Use Container-backed Remote CLIs

Remote platform CLIs can be used in any shell after sourcing the generated remote CLI/client RC file. This RC file sets up the required environment variables and aliases for the remote CLI commands.


Consider adding this command to your .login or shell rc file, such that your shells will automatically be initialized with the environment variables and aliases for the remote CLI commands.


You must have completed the configuration steps described in Configuring Container-backed Remote CLIs before proceeding.


Kubernetes kubectl CLI commands


The first usage of a remote CLI command will be slow as it requires that the docker image supporting the remote CLIs/clients be pulled from the remote registry.

root@myclient:/home/user/remote_wd# source
Please enter your OpenStack Password for project tenant1 as user user1:

root@myclient:/home/user/remote_wd# kubectl -n kube-system get pods
NAME                                       READY   STATUS      RESTARTS   AGE
calico-kube-controllers-767467f9cf-wtvmr   1/1     Running     1          3d2h
calico-node-j544l                          1/1     Running     1          3d
calico-node-ngmxt                          1/1     Running     1          3d1h
calico-node-qtc99                          1/1     Running     1          3d
calico-node-x7btl                          1/1     Running     4          3d2h
ceph-pools-audit-1569848400-rrpjq          0/1     Completed   0          12m
ceph-pools-audit-1569848700-jhv5n          0/1     Completed   0          7m26s
ceph-pools-audit-1569849000-cb988          0/1     Completed   0          2m25s
coredns-7cf476b5c8-5x724                   1/1     Running     1          3d2h


Some CLI commands are designed to leave you in a shell prompt, for example:

root@myclient:/home/user/remote_wd# openstack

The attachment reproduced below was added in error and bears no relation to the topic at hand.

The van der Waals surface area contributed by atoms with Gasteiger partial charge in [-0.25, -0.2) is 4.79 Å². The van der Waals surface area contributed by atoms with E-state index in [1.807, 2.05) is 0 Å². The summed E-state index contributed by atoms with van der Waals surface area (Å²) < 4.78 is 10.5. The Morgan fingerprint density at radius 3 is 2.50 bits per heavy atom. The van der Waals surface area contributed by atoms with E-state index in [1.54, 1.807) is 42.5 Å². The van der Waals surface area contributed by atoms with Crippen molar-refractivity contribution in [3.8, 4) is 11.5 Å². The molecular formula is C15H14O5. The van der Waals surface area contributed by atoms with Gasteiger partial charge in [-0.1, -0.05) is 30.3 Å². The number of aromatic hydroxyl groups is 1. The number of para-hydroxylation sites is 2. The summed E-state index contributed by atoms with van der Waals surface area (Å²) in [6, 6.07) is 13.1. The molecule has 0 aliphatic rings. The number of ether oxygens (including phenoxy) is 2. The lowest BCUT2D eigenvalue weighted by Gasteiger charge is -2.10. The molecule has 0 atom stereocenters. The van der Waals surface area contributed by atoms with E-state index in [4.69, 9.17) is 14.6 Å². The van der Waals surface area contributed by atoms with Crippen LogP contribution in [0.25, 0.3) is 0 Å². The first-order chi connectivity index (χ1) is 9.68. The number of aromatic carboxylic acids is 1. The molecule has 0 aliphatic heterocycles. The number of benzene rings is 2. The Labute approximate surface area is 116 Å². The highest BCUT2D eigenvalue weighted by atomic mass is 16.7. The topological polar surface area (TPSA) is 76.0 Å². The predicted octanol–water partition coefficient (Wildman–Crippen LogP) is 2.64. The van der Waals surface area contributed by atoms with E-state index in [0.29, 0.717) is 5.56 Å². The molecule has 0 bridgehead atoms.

root@myclient:/home/user/remote_wd# kubectl exec -ti <pod_name> -- /bin/bash

In most cases, the remote CLI will detect and handle these commands correctly. If you encounter cases that are not handled correctly, you can force-enable or disable the shell options using the <FORCE_SHELL> or <FORCE_NO_SHELL> variables before the command.

For example:

root@myclient:/home/user/remote_wd# FORCE_SHELL=true kubectl exec -ti <pod_name> -- /bin/bash
root@myclient:/home/user/remote_wd# FORCE_NO_SHELL=true kubectl exec <pod_name> -- ls

You cannot use both variables at the same time.

Remote CLI commands with local files

If you need to run a remote CLI command that references a local file, then that file must be copied to or created in the working directory specified in the -w option on the ./ command.

For example:

  1. If you have not already done so, source the file.

    root@myclient:/home/user/remote_wd# source
  2. Copy the file local file and run the remote command.

    root@myclient:/home/user# cp /<someDir>/test.yml $HOME/remote_cli_wd/test.yml
    root@myclient:/home/user# cd $HOME/remote_cli_wd
    root@myclient:/home/user/remote_cli_wd# kubectl -n kube-system  create -f test.yml
    pod/test-pod created
    root@myclient:/home/user/remote_cli_wd# kubectl -n kube-system  delete -f test.yml
    pod/test-pod deleted


Do the following to use helm.


For non-admin users, additional configuration is required first as discussed in StarlingX Security: Configuring Remote Helm Client for Non-Admin Users.


When using helm, any command that requires access to a helm repository (managed locally) will require that you be in the $HOME/remote_cli_wd directory and use the --home "./.helm" option.

  1. Do the initial set-up of the helm client.

    1. If you have not already done so, source the file.

      % source
    2. Complete the initial set-up.

      % cd $HOME/remote_cli_wd
      % helm init --client-only --home "./.helm"
  2. Run a helm command.

    1. If you have not already done so, source the file.

      % source
    2. Run a helm command. This example installs WordPress.

      % cd $HOME/remote_cli_wd
      % helm list
      % helm install --name wordpress stable/wordpress  --home "./.helm"